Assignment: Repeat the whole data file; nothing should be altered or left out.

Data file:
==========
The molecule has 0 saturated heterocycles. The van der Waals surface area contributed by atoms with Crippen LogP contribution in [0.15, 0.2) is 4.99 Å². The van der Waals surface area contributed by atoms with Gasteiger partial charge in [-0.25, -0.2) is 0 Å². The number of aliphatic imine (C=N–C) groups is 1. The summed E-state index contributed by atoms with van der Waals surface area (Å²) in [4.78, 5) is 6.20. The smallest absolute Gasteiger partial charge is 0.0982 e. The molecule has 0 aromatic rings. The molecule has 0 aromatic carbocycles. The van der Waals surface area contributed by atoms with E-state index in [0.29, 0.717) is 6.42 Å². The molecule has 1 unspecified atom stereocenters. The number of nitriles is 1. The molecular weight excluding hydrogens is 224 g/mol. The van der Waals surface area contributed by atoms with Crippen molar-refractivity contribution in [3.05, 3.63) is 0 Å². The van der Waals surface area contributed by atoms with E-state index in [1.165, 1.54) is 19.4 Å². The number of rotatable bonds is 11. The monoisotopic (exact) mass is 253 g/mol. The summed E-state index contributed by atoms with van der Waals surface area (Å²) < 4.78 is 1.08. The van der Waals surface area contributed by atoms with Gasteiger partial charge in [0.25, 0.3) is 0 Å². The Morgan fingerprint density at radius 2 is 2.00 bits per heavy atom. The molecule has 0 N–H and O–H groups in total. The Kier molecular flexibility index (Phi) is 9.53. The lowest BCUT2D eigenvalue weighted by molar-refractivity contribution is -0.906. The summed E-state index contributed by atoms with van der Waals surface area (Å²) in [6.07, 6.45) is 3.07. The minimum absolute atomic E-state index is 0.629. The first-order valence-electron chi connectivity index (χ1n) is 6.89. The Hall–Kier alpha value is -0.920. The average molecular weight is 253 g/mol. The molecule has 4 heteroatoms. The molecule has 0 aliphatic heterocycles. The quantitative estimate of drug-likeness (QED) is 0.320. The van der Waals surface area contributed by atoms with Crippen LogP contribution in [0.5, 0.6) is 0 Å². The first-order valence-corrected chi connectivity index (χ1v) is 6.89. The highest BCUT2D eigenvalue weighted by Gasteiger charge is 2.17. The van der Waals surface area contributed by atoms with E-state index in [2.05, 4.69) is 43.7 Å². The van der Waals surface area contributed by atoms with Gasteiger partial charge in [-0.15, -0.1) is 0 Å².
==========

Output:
The molecule has 0 saturated heterocycles. The van der Waals surface area contributed by atoms with Crippen LogP contribution in [0.15, 0.2) is 4.99 Å². The van der Waals surface area contributed by atoms with Gasteiger partial charge in [-0.25, -0.2) is 0 Å². The number of aliphatic imine (C=N–C) groups is 1. The summed E-state index contributed by atoms with van der Waals surface area (Å²) in [4.78, 5) is 6.20. The smallest absolute Gasteiger partial charge is 0.0982 e. The molecule has 0 aromatic rings. The molecule has 0 aromatic carbocycles. The van der Waals surface area contributed by atoms with E-state index in [0.29, 0.717) is 6.42 Å². The molecule has 1 unspecified atom stereocenters. The number of nitriles is 1. The molecular weight excluding hydrogens is 224 g/mol. The van der Waals surface area contributed by atoms with Crippen molar-refractivity contribution in [3.05, 3.63) is 0 Å². The van der Waals surface area contributed by atoms with E-state index in [1.165, 1.54) is 19.4 Å². The number of rotatable bonds is 11. The monoisotopic (exact) mass is 253 g/mol. The summed E-state index contributed by atoms with van der Waals surface area (Å²) < 4.78 is 1.08. The van der Waals surface area contributed by atoms with Gasteiger partial charge in [0.25, 0.3) is 0 Å². The Morgan fingerprint density at radius 2 is 2.00 bits per heavy atom. The molecule has 0 N–H and O–H groups in total. The Kier molecular flexibility index (Phi) is 9.53. The lowest BCUT2D eigenvalue weighted by molar-refractivity contribution is -0.906. The summed E-state index contributed by atoms with van der Waals surface area (Å²) in [6.07, 6.45) is 3.07. The minimum absolute atomic E-state index is 0.629. The first-order valence-electron chi connectivity index (χ1n) is 6.89. The Hall–Kier alpha value is -0.920. The average molecular weight is 253 g/mol. The molecule has 4 heteroatoms. The molecule has 0 aliphatic heterocycles. The quantitative estimate of drug-likeness (QED) is 0.320. The van der Waals surface area contributed by atoms with Crippen LogP contribution in [0.5, 0.6) is 0 Å². The first-order valence-corrected chi connectivity index (χ1v) is 6.89. The highest BCUT2D eigenvalue weighted by Gasteiger charge is 2.17. The van der Waals surface area contributed by atoms with E-state index in [2.05, 4.69) is 43.7 Å². The van der Waals surface area contributed by atoms with Gasteiger partial charge in [-0.15, -0.1) is 0 Å².